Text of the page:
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  1. Mobilizing Municipalities to address racism and discrimination

    March 15, 2010

    Toronto - The City of Vaughan, the Canadian Race Relations Foundation (CRRF) and the Ontario Human Rights Commission (OHRC) are pleased to announce an important forum that will focus on “Mobilizing Municipalities to Address Racism and Discrimination”. This partnership brings together municipal officials, community representatives, universities and the non-profit sector. Together, they have created an introductory manual for municipalities to confront racism and discrimination.

  2. Human Rights system changes take effect

    June 30, 2008

    Toronto - The Human Rights Code Amendment Act, 2006, S.O. 2006, c. 30 is now in effect. As a result, the Ontario Human Rights Commission will no longer accept complaints of discrimination. All new applications alleging discrimination are to be filed with the Human Rights Tribunal of Ontario (HRTO). Complaints that were filed with the Commission before June 30, 2008 can be changed to applications to the HRTO if the Complainant takes an active step to do so.

  3. Letter to Secretary of Cabinet Davidson on anti-Black racism in the Ontario Public Service

    October 18, 2019

    Thank you for your letter dated July 26, 2019, and for meeting with the Ontario Human Rights Commission (OHRC) on September 17 to discuss the government’s efforts to address systemic anti-Black racism in the OPS. In addition to our meetings with your office, the OHRC has met with the Black OPS employee network (BOPSers), as well as with individual employees with personal experiences of anti-Black racism in the OPS.

  4. Appendix A

    From: Fishing without fear: Report on the inquiry into assaults on Asian Canadian anglers

    The Hate Crimes Community Working Group Report and Initiatives in Schools

    The Hate Crimes Community Working Group Report

    The Hate Crimes Community Working Group defines hate activity as:

    Hate incidents: expressions of bias, prejudice and bigotry that are carried out by individuals, groups, organizations and states, directed against stigmatized and marginalized groups in communities, and intended to affirm and secure existing structures of domination and subordination.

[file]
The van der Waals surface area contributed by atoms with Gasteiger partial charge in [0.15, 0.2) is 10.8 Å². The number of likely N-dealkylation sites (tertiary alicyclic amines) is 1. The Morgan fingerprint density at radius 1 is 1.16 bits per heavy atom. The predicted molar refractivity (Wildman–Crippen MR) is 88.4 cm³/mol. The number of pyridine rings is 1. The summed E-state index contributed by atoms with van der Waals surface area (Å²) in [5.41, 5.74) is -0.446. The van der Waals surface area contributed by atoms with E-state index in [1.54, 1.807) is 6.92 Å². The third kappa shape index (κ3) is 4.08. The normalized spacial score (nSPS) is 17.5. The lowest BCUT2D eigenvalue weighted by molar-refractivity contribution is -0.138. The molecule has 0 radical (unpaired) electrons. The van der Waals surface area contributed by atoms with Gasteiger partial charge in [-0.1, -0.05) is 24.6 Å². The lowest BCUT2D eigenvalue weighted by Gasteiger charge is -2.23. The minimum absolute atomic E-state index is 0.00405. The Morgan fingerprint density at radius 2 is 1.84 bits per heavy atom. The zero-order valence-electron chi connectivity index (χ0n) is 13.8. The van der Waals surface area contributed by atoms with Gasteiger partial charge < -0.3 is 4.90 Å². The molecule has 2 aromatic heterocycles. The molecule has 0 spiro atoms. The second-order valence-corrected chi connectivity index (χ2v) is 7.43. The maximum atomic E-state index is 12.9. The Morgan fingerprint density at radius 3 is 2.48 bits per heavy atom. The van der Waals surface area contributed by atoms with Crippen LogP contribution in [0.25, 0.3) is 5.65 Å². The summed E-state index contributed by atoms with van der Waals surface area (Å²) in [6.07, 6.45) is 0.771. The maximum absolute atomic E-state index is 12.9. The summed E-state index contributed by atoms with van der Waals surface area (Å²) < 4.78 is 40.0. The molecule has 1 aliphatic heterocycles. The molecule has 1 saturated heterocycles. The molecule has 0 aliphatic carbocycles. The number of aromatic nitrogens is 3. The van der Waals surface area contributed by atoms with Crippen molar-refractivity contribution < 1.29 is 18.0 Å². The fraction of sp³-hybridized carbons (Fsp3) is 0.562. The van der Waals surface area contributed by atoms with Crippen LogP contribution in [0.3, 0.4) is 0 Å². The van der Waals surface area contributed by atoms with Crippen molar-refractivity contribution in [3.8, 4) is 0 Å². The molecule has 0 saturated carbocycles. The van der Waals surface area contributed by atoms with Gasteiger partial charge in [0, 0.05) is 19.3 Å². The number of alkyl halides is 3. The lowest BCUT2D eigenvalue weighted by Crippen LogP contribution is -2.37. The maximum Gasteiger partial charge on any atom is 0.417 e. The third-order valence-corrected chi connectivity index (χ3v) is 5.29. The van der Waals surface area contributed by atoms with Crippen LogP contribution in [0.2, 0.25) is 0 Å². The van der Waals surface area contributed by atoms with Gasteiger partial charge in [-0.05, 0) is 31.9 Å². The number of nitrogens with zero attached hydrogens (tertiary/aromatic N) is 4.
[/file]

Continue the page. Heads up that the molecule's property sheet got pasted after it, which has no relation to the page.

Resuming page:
5. Appendix B: Summary of Commission commitments

    From: Time for action: Advancing human rights for older Ontarians

    1. The Commission will develop a public policy statement on age discrimination in 2001/2002.
    2. The Commission will develop and implement a broad public awareness campaign that addresses ageism and age discrimination.
    3. The Commission will engage in public awareness activities to educate employers and employees about their rights and responsibilities under the Code, to dispel the myths that are often associated with older workers and to encourage employers to view older workers positively.
  6. Correctional Services: update on the MCSCS Human Rights Project Charter

    From: Annual Report 2011-2012 - Human rights: the next generation

    In August 2011, after lengthy litigation, a settlement was reached on a human rights complaint filed by Michael McKinnon against the Ministry of Community Safety and Correctional Services (MCSCS). The settlement included creating a three-year Human Rights Project Charter agreement among MCSCS, the Ministry of Government Services (MGS) and the OHRC.

  7. OHRC files claim against Toronto Police for refusing to memorialize officers who end their lives due to a mental health disability incurred in the line of duty

    January 8, 2016

    On November 11, 2015, the Ontario Human Rights Commission (OHRC) filed its own application with the Human Rights Tribunal of Ontario (HRTO) alleging discrimination in employment based on disability because of the Toronto Police Service’s (TPS) failure to include on its Memorial Wall officers who end their lives as a result of a mental health disability incurred in the line of duty.

  8. Roles and responsibilities

    From: The opportunity to succeed: Achieving barrier-free education for students with disabilities

    Responsibility for addressing the needs of students with disabilities is assigned to different parties including the Ministries of Education and of Training, Colleges and Universities, post-secondary institutions, schools and school boards, educators, specialized professionals, parents and students themselves. In the private education system, each individual school or post-secondary institution, as a service-provider, is responsible for accommodating students with disabilities up to the point of undue hardship.

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